Major Oil Projects in Alaska are MOVING FORWARD
Ed King, King Economics, August 31, 2020
We are now through the first two months of fiscal year 2021. As things stand today, we see a picture of optimism on the horizon. The worst of the storm appears to have passed. There are still tough times in the short-term forecast, but the future is starting to look a little brighter.
The Gas Industry’s Survival Plan: Make Fuel From Cow Poop
Naureen S. Malik, Bloomberg Green, August 31, 2020
Polly is a 10-year-old black-and-white Holstein cow, the oldest in a herd of about 300 on the Bar-Way Farm in Deerfield, Mass. Together they produce 2,000 gallons of milk each day. They also make enough poop to fill about two garbage trucks. The farm makes money off of both. In 2014, Bar-Way began working with Vanguard Renewables to install a biodigester, which uses specialized bacteria to convert organic material—for example, cow poop—into biogas, a versatile fuel. Once it’s purified, this biomethane, also known as renewable natural gas (RNG), is chemically identical to the main ingredient in the fossil-based natural gas that comes out of your stove or heats your water
Yukon mining industry sees opportunity in Port of Skagway
Claire Strempel, Alaska’s Energy Desk, August 28, 2020
As Skagway’s long-standing waterfront lease with tourist attraction White Pass and Yukon Route Railroad draws to a close, the municipality plans to diversify its port traffic. Yukon mining interests are paying close attention. Jonas Smith, co-project manager for the Yukon Producers’ Group — an industry group for mining and mineral exploration companies — says Skagway is essential to mining in the Yukon. “Skagway is a considerably shorter sailing from Asian markets than other Western North American ports,” he said. “So it’s very strategic and useful for accessing those international markets.”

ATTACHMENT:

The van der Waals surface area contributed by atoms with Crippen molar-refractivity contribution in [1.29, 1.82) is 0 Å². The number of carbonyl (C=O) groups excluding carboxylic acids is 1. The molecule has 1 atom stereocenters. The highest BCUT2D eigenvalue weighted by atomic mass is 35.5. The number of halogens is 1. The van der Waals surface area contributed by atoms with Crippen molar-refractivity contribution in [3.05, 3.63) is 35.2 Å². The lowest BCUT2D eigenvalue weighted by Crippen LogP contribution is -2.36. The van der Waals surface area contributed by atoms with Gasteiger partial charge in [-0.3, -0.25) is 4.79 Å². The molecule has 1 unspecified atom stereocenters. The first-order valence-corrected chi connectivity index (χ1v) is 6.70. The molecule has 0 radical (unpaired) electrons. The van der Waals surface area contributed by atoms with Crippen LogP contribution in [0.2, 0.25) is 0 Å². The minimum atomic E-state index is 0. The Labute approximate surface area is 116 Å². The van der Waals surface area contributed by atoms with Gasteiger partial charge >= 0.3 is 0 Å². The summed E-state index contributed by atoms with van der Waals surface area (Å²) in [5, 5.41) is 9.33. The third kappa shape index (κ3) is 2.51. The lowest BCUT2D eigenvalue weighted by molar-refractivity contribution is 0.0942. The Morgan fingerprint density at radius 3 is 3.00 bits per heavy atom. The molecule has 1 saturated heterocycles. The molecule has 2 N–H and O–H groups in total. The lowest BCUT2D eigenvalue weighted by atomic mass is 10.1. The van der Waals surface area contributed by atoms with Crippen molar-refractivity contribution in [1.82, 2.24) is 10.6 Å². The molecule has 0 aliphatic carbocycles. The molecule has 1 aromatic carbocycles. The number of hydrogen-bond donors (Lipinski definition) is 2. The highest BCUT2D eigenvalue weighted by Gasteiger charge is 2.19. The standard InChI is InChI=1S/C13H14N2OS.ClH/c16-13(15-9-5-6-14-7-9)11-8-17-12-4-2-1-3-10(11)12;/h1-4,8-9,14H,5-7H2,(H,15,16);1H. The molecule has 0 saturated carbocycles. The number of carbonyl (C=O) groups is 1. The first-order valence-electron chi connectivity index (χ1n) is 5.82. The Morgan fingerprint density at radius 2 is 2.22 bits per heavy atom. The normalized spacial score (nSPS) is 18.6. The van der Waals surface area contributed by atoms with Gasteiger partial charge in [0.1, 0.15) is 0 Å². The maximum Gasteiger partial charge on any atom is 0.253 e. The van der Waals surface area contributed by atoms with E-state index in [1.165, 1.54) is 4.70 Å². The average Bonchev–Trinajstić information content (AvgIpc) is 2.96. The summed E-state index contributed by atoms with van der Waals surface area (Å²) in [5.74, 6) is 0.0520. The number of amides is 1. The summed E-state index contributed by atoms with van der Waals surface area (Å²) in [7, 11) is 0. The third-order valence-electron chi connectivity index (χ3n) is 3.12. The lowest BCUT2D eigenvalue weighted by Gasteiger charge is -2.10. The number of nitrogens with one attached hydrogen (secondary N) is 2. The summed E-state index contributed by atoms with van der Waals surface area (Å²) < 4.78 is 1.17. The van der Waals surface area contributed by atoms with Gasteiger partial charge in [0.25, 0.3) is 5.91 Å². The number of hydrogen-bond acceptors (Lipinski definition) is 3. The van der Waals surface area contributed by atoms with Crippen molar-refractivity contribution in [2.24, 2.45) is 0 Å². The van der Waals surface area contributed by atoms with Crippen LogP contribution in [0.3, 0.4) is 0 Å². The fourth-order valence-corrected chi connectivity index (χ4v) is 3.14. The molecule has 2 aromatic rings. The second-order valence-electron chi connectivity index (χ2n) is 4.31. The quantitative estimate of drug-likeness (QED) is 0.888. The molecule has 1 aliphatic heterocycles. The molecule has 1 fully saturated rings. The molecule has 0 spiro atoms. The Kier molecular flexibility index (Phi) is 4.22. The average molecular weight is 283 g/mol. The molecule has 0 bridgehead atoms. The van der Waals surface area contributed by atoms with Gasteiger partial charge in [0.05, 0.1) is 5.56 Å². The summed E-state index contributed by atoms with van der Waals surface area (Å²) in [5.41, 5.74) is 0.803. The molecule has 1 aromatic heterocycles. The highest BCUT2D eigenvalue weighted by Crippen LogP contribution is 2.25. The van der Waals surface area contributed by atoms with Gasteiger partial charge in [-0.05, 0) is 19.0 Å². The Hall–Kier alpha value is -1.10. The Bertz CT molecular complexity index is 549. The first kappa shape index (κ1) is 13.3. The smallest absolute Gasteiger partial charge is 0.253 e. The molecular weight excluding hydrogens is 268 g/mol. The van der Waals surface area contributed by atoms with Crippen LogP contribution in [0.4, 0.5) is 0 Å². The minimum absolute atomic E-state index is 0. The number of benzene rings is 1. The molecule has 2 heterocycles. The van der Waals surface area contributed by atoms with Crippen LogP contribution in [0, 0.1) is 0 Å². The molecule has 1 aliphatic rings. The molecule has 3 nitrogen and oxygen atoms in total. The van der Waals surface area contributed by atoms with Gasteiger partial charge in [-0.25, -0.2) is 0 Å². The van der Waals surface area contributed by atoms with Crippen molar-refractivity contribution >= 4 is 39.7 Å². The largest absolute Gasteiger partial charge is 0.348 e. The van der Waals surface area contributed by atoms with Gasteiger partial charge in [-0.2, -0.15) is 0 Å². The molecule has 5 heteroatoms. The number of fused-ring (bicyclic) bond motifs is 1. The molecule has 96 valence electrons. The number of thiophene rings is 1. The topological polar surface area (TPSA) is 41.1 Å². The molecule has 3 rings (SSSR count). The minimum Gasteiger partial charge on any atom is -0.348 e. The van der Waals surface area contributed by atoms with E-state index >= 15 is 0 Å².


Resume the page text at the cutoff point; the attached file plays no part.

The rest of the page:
America Needs Energy Policies That Won’t Harm Families, Businesses With High Costs, Less Reliability
David Holt, Real Clear Energy, August 30, 2020
As a non-partisan advocate for energy policies that help our families, farmers and small businesses by keeping energy reliable, affordable, and environmentally responsible, Consumer Energy Alliance has long supported wind, solar, oil, natural gas, nuclear and all other forms of energy. And we will continue to argue for policies that aid in our nation’s ability to keep energy abundant and decrease our dependence on countries with less robust environmental safeguards. For this reason, we reluctantly offer our strong opposition to the Democratic Party’s recently announced policy position that would eliminate future energy development on federal lands.